US 3938378 A
A method of testing compression capabilities of multi-cylinder engines wh are cranked with electrically-energized starter motors. The cylinders are prevented from firing, and the engine is cranked by the starter motor. During the cranking period measurements are taken of the starter motor current. A comparison of the peak current and average current provides an indication of the compression capability of the engine.
1. A method of testing compression capabilities of multi-cylinder engines: said method comprising the step of cranking the engine with an electrically-energized starter motor; providing a first analog signal representative of instantaneous peak starter motor current; providing a second analog signal representative of average starter motor current; applying the first and second signals to a comparator; providing a NAND gate; applying to the NAND gate a third signal representative of engine operating temperature; applying to the NAND gate a fourth signal representing combustion inhibition; applying to the NAND gate a fifth signal representative of piston position in the engine cylinder; applying to the NAND gate a sixth signal representing the attainment of steady state starter motor operation; applying the outputs of the comparator and NAND gate to a NOR gate; and applying the output of the NOR gate to an indicator mechanism.
At the present time, conventional compression tests on reciprocating internal combustion engines require connecting a pressure gauge (with an internal check valve) to each cylinder in succession. The engine is then cranked with the starter motor while inhibiting combustion. This process is repeated for each cylinder, and the peak pressures measured on the guage are compared against test limits by the mechanic. If either an excessive difference in compression exists between any two cylinders, or the average compression is below a specified value, one or more engine faults are indicated. These faults might include such things as worn piston rings or cylinders; cracked pistons or cylinder block; misadjusted, worn, or cracked valves; or a defective cylinder head or cylinder head gasket. The compression test is very useful therefore in detecting this class of basic engine faults. However, the time required and inconvenience of performing the test, combined with the need to remove all of the spark plugs or fuel injectors on most engines, results in the mechanic's reluctance to perform the test routinely unless specific performance complaints or fault symptoms have been indicated. Furthermore, if automatic test equipment is to be used for fault detection and isolation, the additional pressure transducers required for practical implementation would be costly and just as inconvenient as the conventional test, if not more so.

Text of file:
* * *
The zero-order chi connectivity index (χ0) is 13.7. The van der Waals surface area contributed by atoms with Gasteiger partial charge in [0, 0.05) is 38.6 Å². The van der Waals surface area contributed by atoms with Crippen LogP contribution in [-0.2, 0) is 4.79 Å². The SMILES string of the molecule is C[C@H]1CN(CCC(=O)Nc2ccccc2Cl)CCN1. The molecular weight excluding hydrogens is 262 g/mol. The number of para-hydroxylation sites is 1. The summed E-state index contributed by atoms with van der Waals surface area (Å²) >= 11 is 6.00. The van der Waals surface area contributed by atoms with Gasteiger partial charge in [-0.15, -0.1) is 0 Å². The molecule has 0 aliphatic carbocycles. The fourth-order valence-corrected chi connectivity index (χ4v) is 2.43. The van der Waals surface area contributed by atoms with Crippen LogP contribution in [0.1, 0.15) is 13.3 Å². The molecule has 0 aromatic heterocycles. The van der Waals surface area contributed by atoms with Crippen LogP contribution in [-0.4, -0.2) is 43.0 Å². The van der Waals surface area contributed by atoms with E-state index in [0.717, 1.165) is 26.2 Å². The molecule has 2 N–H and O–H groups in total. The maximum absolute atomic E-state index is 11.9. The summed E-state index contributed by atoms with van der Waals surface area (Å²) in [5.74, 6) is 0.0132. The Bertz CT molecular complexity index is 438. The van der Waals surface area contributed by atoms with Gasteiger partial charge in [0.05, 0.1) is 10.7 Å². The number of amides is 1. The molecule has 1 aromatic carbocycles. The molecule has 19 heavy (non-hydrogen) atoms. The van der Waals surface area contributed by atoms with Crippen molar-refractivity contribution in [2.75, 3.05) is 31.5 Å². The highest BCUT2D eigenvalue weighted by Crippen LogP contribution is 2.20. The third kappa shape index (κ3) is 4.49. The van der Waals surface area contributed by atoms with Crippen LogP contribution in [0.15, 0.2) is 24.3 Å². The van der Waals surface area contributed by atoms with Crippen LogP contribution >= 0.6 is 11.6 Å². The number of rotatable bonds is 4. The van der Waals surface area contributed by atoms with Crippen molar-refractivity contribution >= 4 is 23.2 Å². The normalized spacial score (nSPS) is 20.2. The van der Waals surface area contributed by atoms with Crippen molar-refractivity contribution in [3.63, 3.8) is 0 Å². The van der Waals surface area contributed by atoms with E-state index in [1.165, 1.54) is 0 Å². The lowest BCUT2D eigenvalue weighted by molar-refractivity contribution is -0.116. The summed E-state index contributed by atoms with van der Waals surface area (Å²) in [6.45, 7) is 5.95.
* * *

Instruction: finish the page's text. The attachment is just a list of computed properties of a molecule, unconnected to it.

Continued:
To circumvent the above problems, a technique has been developed which detects compression faults by measurement and evaluation of the starter motor current during engine cranking. Compression evaluation is accomplished by examining the dynamic starter current and comparing the instantaneous peak current with the average current.
This invention is related in a general sense to the inventions shown in U.S. Pat. No. 3,765,233 issued on Oct. 16, 1973 to R. Germann, and U.S. Pat. application, Ser. No. 404,802 filed on Oct. 9, 1973 in the name of R. E. Hanson.
FIG. 1 shows a starter current waveform for an acceptable engine.
FIG. 2 shows a starter current waveform for an engine having one low compression cylinder.
FIG. 3 is a circuit diagram for a tester incorporating the invention.
FIG. 1 shows a typical starter current waveform for an acceptable engine. The compression information is contained in the steady-state portion of the waveform after decay of the initial transient. The positive portion of the AC component corresponds to starter torque required to compress the air or air/fuel mixture in the cylinders on the compression stroke. A uniform compression loss in all cylinders reduces the total AC component of the waveform, while a compression loss in an individual cylinder will reduce the peak current related to the compression stroke for the particular cylinder. FIG. 2 shows the effect of inserting a compression fault in a single cylinder.
The advantage of comparing the peak current with the average current is that compensation is inherently provided for any variations in the DC component of the waveform. This includes variations in constant friction torque due to oil viscosity, clearance, or wear. This compensation would have to be explicitly provided by some other means if absolute rather than relative values of peaks are measured.
If the time of occurrence of the peak current is known, it is possible to compare the instantaneous peak current with the average current. If the peak is too low with respect to the average, a compression fault is indicated. Comparison is accomplished by attenuating the instantaneous peak by an amount corresponding to the desired limit for the allowable reduction in the peak value. The attenuated peak is then compared to the average by means of a comparator 22; if the attenuated peak is less than the average, a compression fault is indicated. For example, in one experimental arrangement the limit was set at 90% of normal peak value.
The following prerequisites must be satisfied before a valid compression test can be run: